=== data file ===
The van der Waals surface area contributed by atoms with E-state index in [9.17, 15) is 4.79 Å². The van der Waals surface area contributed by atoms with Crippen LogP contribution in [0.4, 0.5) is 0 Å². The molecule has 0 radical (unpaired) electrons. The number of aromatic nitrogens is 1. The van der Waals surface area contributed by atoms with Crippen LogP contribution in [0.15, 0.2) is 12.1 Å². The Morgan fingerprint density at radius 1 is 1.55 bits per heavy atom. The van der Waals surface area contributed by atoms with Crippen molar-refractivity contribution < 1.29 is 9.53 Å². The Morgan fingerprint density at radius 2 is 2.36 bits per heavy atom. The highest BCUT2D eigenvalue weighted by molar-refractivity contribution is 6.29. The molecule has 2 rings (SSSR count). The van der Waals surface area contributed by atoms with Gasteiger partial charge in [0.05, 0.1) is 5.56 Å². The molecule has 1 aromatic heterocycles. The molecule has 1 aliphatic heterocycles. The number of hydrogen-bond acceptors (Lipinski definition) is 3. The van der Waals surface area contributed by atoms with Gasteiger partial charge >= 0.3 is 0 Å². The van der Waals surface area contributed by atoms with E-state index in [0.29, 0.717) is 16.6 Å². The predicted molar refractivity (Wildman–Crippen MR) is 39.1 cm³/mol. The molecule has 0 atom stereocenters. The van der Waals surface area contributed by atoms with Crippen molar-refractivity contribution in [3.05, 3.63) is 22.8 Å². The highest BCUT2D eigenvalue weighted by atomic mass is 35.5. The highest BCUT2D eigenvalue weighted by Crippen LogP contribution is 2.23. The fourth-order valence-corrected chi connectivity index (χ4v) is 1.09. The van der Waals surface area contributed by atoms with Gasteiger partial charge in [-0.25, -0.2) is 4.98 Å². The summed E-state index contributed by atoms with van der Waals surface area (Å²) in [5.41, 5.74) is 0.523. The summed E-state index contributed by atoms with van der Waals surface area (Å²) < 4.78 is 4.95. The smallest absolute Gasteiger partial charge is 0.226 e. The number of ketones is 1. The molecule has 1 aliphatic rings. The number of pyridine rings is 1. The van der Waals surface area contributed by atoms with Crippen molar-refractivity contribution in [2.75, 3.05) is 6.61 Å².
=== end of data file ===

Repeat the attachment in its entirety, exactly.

The van der Waals surface area contributed by atoms with E-state index in [9.17, 15) is 4.79 Å². The van der Waals surface area contributed by atoms with Crippen LogP contribution in [0.4, 0.5) is 0 Å². The molecule has 0 radical (unpaired) electrons. The number of aromatic nitrogens is 1. The van der Waals surface area contributed by atoms with Crippen LogP contribution in [0.15, 0.2) is 12.1 Å². The Morgan fingerprint density at radius 1 is 1.55 bits per heavy atom. The van der Waals surface area contributed by atoms with Crippen molar-refractivity contribution < 1.29 is 9.53 Å². The Morgan fingerprint density at radius 2 is 2.36 bits per heavy atom. The highest BCUT2D eigenvalue weighted by molar-refractivity contribution is 6.29. The molecule has 2 rings (SSSR count). The van der Waals surface area contributed by atoms with Gasteiger partial charge in [0.05, 0.1) is 5.56 Å². The molecule has 1 aromatic heterocycles. The molecule has 1 aliphatic heterocycles. The number of hydrogen-bond acceptors (Lipinski definition) is 3. The van der Waals surface area contributed by atoms with Gasteiger partial charge >= 0.3 is 0 Å². The van der Waals surface area contributed by atoms with E-state index in [0.29, 0.717) is 16.6 Å². The predicted molar refractivity (Wildman–Crippen MR) is 39.1 cm³/mol. The molecule has 0 atom stereocenters. The van der Waals surface area contributed by atoms with Crippen molar-refractivity contribution in [3.05, 3.63) is 22.8 Å². The highest BCUT2D eigenvalue weighted by atomic mass is 35.5. The highest BCUT2D eigenvalue weighted by Crippen LogP contribution is 2.23. The fourth-order valence-corrected chi connectivity index (χ4v) is 1.09. The van der Waals surface area contributed by atoms with Gasteiger partial charge in [-0.25, -0.2) is 4.98 Å². The summed E-state index contributed by atoms with van der Waals surface area (Å²) in [5.41, 5.74) is 0.523. The summed E-state index contributed by atoms with van der Waals surface area (Å²) < 4.78 is 4.95. The smallest absolute Gasteiger partial charge is 0.226 e. The number of ketones is 1. The molecule has 1 aliphatic rings. The number of pyridine rings is 1. The van der Waals surface area contributed by atoms with Crippen molar-refractivity contribution in [2.75, 3.05) is 6.61 Å².